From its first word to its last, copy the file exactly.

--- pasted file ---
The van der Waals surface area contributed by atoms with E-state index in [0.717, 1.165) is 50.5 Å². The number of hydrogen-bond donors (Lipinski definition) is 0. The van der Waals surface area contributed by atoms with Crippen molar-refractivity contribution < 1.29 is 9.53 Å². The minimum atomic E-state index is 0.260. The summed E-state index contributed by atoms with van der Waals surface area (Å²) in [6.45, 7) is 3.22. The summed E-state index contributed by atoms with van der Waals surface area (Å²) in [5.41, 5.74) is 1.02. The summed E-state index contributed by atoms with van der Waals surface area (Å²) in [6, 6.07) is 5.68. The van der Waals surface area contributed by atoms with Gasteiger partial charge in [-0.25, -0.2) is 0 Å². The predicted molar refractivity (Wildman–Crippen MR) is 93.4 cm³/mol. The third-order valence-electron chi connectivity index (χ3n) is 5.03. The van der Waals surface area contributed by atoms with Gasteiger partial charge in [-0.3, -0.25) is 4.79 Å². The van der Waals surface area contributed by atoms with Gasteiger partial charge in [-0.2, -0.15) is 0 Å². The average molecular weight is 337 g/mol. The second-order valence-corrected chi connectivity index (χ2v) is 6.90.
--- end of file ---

The van der Waals surface area contributed by atoms with E-state index in [0.717, 1.165) is 50.5 Å². The number of hydrogen-bond donors (Lipinski definition) is 0. The van der Waals surface area contributed by atoms with Crippen molar-refractivity contribution < 1.29 is 9.53 Å². The minimum atomic E-state index is 0.260. The summed E-state index contributed by atoms with van der Waals surface area (Å²) in [6.45, 7) is 3.22. The summed E-state index contributed by atoms with van der Waals surface area (Å²) in [5.41, 5.74) is 1.02. The summed E-state index contributed by atoms with van der Waals surface area (Å²) in [6, 6.07) is 5.68. The van der Waals surface area contributed by atoms with Gasteiger partial charge in [-0.25, -0.2) is 0 Å². The predicted molar refractivity (Wildman–Crippen MR) is 93.4 cm³/mol. The third-order valence-electron chi connectivity index (χ3n) is 5.03. The van der Waals surface area contributed by atoms with Gasteiger partial charge in [-0.3, -0.25) is 4.79 Å². The van der Waals surface area contributed by atoms with Gasteiger partial charge in [-0.2, -0.15) is 0 Å². The average molecular weight is 337 g/mol. The second-order valence-corrected chi connectivity index (χ2v) is 6.90.